On September 24, the House passed H.R. 4447, the Clean Economy Jobs and Innovation Act, by a vote of 220-185. The $135 billion package includes several clean energy and workforce bills from the House Energy and Commerce Committee, Natural Resources Committee, and Committee on Science, Space, and Technology.
The bill would authorize major investments in Department of Energy (DOE) research and development programs, including for wind, solar, geothermal, carbon capture, and hydropower. The bill also includes several energy efficiency provisions from the Energy Savings and Industrial Competitive Act of 2019 (H.R. 3962), which the American Public Power Association supports.
H.R. 4447 also incorporates a variety of “energy innovation” bills, including H.R. 2986, the Better Energy Storage Technology (BEST) Act, which would direct DOE to establish a competitive grant program, for which public power utilities would be eligible, for the demonstration of energy storage technology. APPA supports the BEST Act.
Some provisions of concern to public power utilities include additions of “must consider” provisions to the Public Utility Regulatory Policies Act, requiring the Federal Energy Regulatory Commission to consider changes to Order 1000, and creation of a voluntary, streamlined process for local permitting and inspection of distributed energy resources, energy storage, and electric vehicle charging infrastructure. These provisions are not included in the Senate energy bill.
Prior to final passage, the House voted to adopt two en bloc amendments and an amendment from Representative Debra Haaland (D-NM).
The amendment from Haaland would increase authorizations for renewables by 50% and add an authorization for total funding for research, development, demonstration, and commercialization for the Department of Energy Office of Energy Efficiency and Renewable Energy.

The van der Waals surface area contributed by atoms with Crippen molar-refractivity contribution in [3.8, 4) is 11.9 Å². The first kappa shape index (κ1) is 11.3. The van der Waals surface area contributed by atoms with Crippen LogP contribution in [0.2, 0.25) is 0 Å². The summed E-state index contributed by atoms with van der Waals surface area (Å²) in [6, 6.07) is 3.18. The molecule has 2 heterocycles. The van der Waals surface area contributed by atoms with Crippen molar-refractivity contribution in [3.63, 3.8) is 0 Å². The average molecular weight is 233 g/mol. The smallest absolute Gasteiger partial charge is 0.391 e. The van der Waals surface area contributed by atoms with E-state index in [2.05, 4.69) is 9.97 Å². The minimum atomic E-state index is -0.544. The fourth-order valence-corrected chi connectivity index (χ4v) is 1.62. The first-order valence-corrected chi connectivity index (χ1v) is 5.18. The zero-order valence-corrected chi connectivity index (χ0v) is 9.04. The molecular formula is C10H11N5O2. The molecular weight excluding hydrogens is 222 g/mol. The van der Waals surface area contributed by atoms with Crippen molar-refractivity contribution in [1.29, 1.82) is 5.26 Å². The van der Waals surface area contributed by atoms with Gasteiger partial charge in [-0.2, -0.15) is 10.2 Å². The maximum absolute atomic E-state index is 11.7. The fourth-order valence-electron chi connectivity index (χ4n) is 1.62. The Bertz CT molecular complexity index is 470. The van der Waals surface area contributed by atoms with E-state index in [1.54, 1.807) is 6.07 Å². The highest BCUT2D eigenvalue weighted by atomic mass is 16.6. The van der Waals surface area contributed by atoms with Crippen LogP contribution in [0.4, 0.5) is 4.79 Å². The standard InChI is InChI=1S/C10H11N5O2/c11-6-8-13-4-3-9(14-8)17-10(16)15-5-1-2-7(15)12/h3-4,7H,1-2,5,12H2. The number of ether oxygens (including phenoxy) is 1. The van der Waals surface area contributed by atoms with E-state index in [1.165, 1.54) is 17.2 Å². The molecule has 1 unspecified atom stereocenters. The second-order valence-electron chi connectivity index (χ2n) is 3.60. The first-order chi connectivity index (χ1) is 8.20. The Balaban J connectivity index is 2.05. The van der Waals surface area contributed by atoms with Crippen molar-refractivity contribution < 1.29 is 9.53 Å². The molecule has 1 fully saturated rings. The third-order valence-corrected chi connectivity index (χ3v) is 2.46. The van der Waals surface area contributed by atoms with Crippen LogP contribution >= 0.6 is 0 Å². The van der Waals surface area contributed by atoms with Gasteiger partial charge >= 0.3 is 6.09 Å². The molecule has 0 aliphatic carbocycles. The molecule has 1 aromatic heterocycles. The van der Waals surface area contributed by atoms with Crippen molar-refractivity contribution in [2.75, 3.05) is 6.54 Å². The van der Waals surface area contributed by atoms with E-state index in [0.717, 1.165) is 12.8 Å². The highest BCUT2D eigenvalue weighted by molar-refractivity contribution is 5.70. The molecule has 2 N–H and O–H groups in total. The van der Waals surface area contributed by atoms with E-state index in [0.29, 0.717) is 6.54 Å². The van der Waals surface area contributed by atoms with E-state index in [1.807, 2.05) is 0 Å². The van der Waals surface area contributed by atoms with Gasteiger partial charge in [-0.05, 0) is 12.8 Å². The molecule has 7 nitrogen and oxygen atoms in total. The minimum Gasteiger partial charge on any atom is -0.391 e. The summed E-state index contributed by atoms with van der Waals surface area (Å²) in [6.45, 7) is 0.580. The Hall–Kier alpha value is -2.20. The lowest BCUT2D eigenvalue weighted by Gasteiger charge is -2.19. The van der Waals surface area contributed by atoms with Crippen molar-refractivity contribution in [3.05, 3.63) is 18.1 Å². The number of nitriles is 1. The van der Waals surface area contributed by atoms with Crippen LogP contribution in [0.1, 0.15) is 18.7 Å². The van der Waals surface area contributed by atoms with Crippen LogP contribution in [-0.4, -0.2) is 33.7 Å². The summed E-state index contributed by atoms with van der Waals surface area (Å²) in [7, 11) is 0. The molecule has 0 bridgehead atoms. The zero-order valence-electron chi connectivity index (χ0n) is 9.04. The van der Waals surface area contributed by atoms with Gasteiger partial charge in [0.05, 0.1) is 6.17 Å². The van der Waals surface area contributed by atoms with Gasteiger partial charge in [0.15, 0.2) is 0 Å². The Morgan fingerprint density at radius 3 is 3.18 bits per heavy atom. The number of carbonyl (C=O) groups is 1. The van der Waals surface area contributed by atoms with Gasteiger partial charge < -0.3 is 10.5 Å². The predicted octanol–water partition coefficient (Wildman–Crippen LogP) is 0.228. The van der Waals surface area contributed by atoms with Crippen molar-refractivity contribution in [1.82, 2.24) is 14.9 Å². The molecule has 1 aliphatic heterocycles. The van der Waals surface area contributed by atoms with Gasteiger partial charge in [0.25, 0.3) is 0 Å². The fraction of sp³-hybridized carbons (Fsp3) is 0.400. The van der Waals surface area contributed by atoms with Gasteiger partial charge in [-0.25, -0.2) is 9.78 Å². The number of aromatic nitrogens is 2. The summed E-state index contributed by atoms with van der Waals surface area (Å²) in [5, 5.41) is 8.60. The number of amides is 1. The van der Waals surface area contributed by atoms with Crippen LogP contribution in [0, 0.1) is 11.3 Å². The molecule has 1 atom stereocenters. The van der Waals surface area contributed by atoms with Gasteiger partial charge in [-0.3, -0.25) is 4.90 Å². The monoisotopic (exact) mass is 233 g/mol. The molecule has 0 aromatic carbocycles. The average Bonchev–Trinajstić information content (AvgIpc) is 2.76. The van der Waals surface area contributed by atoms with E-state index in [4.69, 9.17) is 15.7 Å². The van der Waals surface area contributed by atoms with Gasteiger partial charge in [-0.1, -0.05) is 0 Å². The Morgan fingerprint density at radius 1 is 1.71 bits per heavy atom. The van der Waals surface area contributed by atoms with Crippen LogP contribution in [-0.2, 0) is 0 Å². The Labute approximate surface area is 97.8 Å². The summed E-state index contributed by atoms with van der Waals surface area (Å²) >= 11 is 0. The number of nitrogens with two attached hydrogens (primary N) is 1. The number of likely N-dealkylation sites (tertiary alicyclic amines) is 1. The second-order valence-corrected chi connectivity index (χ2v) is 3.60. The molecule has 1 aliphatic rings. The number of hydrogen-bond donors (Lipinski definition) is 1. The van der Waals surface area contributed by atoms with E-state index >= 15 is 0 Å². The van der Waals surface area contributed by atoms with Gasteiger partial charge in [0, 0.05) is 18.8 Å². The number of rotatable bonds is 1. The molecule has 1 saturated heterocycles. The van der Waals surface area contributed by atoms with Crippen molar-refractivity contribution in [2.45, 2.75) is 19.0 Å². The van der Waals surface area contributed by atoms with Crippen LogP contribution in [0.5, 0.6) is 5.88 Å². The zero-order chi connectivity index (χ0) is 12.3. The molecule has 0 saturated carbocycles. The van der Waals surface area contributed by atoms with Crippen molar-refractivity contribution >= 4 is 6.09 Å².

Many of the adopted en bloc amendments relate to funding or authorizing specific activities at DOE, including new research and development and wildfire mitigation. For the former, one specific amendment would support research and development on underground transmission and distribution lines, including methods for lowering costs, ways to increase resiliency, and wireless sensors to detect degradation and faults. For the latter, one such activity would be for the DOE to create a geospatial map of wildfire risk around utility infrastructure to improve planning for grid hardening, vegetation management, and emergency access points.
Reactions around Washington
In comments made on the House floor Wednesday, Majority Leader Rep. Steny Hoyer (D-MD) noted that the bill, “represents a significant investment in clean energy infrastructure and job-creation. In addition to investing in clean energy production, distribution, and storage, this legislation sets new energy efficiency standards for buildings and provides funding for homes, schools, manufacturing facilities, and public buildings to upgrade and improve their energy efficiency. It makes bold investments in wind and solar, in advanced nuclear technologies, and in helping to decarbonize the fossil-fuel sector.”
On Monday, the White House issued a Statement of Administration Policy in opposition to H.R. 4447, saying the bill “would implement a top-down approach that would undermine the Administration’s deregulatory agenda and empower the government to select favored solutions while reinstating big-government policies and programs.”
House Rules Committee Chairman Frank Pallone (D-NJ) noted in a meeting Monday about the bill that “the goal here is to come up with a consensus bill with the Senate” and said that he expects some of the provisions that House Republicans do not like will be removed should the bill go to conference.
Senate Energy and Natural Resources Committee Chairman Lisa Murkowski (R-AK) and Ranking Member Joe Manchin (D-WV) developed a bipartisan energy innovation bill, the American Energy Innovation Act, which was unable to clear a procedural hurdle in early March. Since then, one of the major holdups, disagreements over the regulation of hydrofluorocarbons, has been resolved by a bipartisan group of senators. Sen. Murkowski is pushing for the bill to be brought up for a vote before the end of the year, before she ends her term as Chairman of the Senate Energy and Natural Resources Committee. APPA supports the American Energy Innovation Act, which is more focused legislation with bipartisan Senate support.
However, given the limited legislative calendar and the likelihood of the Senate considering a Supreme Court nominee, the path forward for the American Energy Innovation Act and the opportunity to conference with the House bill is unclear. Further, Senator Mike Lee (R-UT) has placed a legislative hold on the bill, which could prevent it from receiving floor consideration.